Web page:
Democratic presidential candidate Jay Inslee is unveiling a plan he touts as a way to revive U.S. unions and increase worker bargaining power after decades of decline. And he asserts that his experience implementing progressive and labor-friendly policies as governor of Washington gives him the experience to make that happen on a national scale.
His state’s story “absolutely blows up (President) Donald Trump’s trickle-down theory of economics,” Inslee, who first won the governor’s office in 2012, told HuffPost via phone. “If you adopt worker-friendly policies, it is the key to economic growth. We have a middle-out strategy… and our economy is absolutely screaming with growth.”
Inslee’s detailed plan, “The American Dream: Investing in Unions and Workers,” was provided by his campaign to HuffPost ahead of its planned release later on Friday. The blueprint would overhaul U.S. labor policy in sweeping ways, much like his climate plan ― which has been his core message ― would do for the environment. It would also turn into federal law some of the most progressive worker policies now percolating at the state and local levels.
Some of the ideas have become standard fare in the Democratic agenda these days ― a $15 minimum wage, guaranteed paid family leave and a ban on right-to-work statutes. But much of Inslee’s plan targets laws, policies and agencies that unions and worker advocates have long complained are broken or ineffective.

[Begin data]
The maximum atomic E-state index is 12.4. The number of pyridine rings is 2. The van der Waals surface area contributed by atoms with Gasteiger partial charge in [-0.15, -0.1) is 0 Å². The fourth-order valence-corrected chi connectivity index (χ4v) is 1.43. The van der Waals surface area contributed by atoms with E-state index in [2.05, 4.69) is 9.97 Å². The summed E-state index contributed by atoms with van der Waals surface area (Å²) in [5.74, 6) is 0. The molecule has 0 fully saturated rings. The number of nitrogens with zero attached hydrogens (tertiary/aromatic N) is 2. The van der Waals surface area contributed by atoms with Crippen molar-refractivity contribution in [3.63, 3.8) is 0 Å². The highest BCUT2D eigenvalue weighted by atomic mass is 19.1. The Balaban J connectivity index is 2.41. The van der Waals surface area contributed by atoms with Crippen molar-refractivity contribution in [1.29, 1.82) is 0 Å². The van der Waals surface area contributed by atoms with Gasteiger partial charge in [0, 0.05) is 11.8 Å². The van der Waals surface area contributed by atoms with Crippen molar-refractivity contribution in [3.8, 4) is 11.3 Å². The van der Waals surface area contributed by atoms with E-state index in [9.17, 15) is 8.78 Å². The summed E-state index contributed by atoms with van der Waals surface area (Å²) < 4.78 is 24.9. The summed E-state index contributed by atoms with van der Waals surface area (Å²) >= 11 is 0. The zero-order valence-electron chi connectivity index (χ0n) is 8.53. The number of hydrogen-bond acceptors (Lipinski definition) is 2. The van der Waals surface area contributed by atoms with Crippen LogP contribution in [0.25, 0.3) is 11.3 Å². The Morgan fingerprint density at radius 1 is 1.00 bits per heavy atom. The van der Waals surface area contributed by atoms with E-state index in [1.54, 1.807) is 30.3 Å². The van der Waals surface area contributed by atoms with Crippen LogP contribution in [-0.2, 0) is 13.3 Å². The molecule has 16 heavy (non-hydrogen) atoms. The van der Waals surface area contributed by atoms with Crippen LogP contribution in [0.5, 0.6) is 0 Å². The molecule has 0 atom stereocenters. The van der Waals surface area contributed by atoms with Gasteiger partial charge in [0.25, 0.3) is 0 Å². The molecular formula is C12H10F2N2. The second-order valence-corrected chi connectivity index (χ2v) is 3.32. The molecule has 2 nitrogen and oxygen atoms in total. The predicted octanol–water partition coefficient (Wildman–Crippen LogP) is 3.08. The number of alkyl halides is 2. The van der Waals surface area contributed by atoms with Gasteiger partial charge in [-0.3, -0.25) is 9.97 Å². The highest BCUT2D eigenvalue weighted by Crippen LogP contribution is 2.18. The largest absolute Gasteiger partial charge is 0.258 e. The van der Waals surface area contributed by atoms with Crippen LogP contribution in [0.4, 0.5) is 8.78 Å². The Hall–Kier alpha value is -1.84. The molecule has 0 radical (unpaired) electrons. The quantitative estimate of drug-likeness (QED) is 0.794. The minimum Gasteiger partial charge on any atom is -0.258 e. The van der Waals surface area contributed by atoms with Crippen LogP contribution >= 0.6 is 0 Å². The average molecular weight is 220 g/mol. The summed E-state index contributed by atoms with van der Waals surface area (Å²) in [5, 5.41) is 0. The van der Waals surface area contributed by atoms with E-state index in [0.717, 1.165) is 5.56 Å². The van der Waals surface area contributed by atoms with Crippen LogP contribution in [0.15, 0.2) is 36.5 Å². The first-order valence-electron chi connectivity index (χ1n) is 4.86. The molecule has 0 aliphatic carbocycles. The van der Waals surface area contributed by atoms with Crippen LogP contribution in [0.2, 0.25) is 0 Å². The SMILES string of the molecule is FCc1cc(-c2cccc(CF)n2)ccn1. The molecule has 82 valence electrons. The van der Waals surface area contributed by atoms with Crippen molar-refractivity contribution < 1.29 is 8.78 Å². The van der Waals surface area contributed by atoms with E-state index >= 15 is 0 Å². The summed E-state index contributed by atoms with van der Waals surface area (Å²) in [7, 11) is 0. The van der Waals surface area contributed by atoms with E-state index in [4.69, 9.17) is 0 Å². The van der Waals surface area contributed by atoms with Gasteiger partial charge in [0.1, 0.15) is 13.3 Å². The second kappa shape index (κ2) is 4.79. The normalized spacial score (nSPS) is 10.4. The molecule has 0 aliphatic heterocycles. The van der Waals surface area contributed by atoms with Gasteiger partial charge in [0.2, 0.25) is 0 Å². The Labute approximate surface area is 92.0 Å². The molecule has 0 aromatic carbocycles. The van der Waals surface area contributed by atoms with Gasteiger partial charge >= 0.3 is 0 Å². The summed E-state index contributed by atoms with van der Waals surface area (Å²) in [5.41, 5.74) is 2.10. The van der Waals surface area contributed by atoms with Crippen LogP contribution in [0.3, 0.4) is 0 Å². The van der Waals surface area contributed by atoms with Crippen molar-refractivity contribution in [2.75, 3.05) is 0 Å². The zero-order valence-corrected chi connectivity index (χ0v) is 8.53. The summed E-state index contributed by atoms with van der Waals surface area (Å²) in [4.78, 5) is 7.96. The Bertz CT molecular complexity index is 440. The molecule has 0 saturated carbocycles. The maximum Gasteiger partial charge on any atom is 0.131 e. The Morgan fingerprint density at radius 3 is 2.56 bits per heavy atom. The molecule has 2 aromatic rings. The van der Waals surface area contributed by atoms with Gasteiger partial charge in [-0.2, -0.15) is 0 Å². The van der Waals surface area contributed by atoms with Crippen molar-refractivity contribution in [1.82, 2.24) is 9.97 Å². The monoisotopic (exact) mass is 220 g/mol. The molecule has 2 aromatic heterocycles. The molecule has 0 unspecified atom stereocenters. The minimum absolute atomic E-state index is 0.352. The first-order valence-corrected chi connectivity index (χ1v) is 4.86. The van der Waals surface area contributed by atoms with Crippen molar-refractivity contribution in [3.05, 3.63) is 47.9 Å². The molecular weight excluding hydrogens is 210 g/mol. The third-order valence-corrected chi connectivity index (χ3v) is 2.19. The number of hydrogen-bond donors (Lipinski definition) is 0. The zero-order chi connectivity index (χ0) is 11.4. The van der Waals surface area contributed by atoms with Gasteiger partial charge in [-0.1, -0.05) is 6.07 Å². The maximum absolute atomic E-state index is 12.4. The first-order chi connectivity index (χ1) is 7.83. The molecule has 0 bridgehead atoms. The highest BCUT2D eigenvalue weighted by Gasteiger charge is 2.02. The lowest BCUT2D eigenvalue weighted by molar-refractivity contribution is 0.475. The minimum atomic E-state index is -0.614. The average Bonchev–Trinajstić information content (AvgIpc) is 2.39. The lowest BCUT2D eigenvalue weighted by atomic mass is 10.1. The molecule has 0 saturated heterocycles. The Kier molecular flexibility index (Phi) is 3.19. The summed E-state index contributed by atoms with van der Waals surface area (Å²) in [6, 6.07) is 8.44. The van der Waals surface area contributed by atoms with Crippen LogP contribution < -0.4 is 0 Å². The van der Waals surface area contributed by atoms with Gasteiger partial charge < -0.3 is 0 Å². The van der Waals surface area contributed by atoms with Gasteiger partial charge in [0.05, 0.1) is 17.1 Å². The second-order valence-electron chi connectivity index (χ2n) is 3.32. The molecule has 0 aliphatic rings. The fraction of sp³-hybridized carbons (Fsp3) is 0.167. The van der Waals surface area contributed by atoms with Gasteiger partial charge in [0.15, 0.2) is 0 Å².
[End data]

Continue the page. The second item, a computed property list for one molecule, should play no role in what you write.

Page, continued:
For example, he wants to make it illegal for an employer to hold one-on-one meetings with workers to discourage them from unionizing. He wants to use federal contracting procedures to promote union membership. To address pay inequities, he wants to bar companies from asking prospective employees for their salary history, just like a state measure he signed into law.
I think we’ve seen a direct diagnosis of the central problem of our economy, which is massive income inequality Democratic presidential candidate Jay Inslee
Inslee said such measures would upend a legal framework he said aims to keep unions small, wages low and benefits as skimpy as possible. He knocked Republicans for what he called their anti-worker policies, and said the Democratic Party need to more aggressively defend unions that are now on the ropes.
The share of U.S. workers belonging to a union is hovering around a historic low of just 6.4% in the private sector.
“I think we’ve seen a direct diagnosis of the central problem of our economy, which is massive income inequality,” Inslee said. “I believe the restoration of union participation is absolutely fundamental to tackling [that issue]. Our party needs to be much more intentional on restoring that force.”
Inslee’s key goals are:
Raising wages. He endorses the same $15 federal minimum wage that House Democrats recently passed, but also proposes a $25 minimum wage for workers in clean energy. In addition, he wants to expand the scope of prevailing wage laws, which require certain minimum wages on public projects.